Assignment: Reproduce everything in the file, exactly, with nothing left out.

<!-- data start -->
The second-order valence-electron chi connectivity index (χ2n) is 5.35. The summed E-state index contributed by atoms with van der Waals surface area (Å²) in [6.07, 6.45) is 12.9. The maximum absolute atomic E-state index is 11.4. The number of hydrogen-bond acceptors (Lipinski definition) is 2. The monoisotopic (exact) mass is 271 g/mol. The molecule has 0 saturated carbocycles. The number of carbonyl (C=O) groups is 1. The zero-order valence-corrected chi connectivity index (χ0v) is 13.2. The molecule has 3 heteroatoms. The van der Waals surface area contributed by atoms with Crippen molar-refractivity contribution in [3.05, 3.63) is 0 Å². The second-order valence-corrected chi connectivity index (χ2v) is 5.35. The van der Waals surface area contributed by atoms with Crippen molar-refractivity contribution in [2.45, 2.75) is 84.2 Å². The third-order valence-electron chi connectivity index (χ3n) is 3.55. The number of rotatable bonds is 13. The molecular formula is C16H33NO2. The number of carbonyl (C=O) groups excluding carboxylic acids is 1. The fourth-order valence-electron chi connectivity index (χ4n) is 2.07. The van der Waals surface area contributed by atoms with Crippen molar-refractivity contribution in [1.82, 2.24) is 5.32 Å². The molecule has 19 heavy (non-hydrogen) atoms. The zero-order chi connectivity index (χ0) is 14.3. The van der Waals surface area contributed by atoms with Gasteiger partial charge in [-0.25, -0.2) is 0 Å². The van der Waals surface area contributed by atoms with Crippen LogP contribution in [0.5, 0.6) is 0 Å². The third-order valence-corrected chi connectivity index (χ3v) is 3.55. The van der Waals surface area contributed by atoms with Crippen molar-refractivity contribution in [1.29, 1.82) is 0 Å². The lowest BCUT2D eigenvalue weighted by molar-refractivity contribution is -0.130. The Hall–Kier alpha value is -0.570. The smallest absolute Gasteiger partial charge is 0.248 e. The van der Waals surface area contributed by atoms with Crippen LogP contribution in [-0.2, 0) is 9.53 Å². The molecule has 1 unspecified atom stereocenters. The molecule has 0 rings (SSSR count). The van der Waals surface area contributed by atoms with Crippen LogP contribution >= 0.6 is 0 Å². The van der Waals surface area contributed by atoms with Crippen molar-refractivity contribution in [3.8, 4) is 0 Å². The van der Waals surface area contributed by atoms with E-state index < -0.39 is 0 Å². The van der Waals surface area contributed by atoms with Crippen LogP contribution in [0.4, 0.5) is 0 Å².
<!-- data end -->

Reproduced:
The second-order valence-electron chi connectivity index (χ2n) is 5.35. The summed E-state index contributed by atoms with van der Waals surface area (Å²) in [6.07, 6.45) is 12.9. The maximum absolute atomic E-state index is 11.4. The number of hydrogen-bond acceptors (Lipinski definition) is 2. The monoisotopic (exact) mass is 271 g/mol. The molecule has 0 saturated carbocycles. The number of carbonyl (C=O) groups is 1. The zero-order valence-corrected chi connectivity index (χ0v) is 13.2. The molecule has 3 heteroatoms. The van der Waals surface area contributed by atoms with Crippen molar-refractivity contribution in [3.05, 3.63) is 0 Å². The second-order valence-corrected chi connectivity index (χ2v) is 5.35. The van der Waals surface area contributed by atoms with Crippen molar-refractivity contribution in [2.45, 2.75) is 84.2 Å². The third-order valence-electron chi connectivity index (χ3n) is 3.55. The number of rotatable bonds is 13. The molecular formula is C16H33NO2. The number of carbonyl (C=O) groups excluding carboxylic acids is 1. The fourth-order valence-electron chi connectivity index (χ4n) is 2.07. The van der Waals surface area contributed by atoms with Crippen molar-refractivity contribution in [1.82, 2.24) is 5.32 Å². The molecule has 19 heavy (non-hydrogen) atoms. The zero-order chi connectivity index (χ0) is 14.3. The van der Waals surface area contributed by atoms with Gasteiger partial charge in [-0.25, -0.2) is 0 Å². The van der Waals surface area contributed by atoms with Crippen LogP contribution in [0.5, 0.6) is 0 Å². The third-order valence-corrected chi connectivity index (χ3v) is 3.55. The van der Waals surface area contributed by atoms with Crippen molar-refractivity contribution in [1.29, 1.82) is 0 Å². The lowest BCUT2D eigenvalue weighted by molar-refractivity contribution is -0.130. The Hall–Kier alpha value is -0.570. The smallest absolute Gasteiger partial charge is 0.248 e. The van der Waals surface area contributed by atoms with Crippen LogP contribution in [-0.2, 0) is 9.53 Å². The molecule has 1 unspecified atom stereocenters. The molecule has 0 rings (SSSR count). The van der Waals surface area contributed by atoms with Crippen LogP contribution >= 0.6 is 0 Å². The van der Waals surface area contributed by atoms with Crippen molar-refractivity contribution in [3.8, 4) is 0 Å². The van der Waals surface area contributed by atoms with E-state index < -0.39 is 0 Å². The van der Waals surface area contributed by atoms with Crippen LogP contribution in [0.4, 0.5) is 0 Å².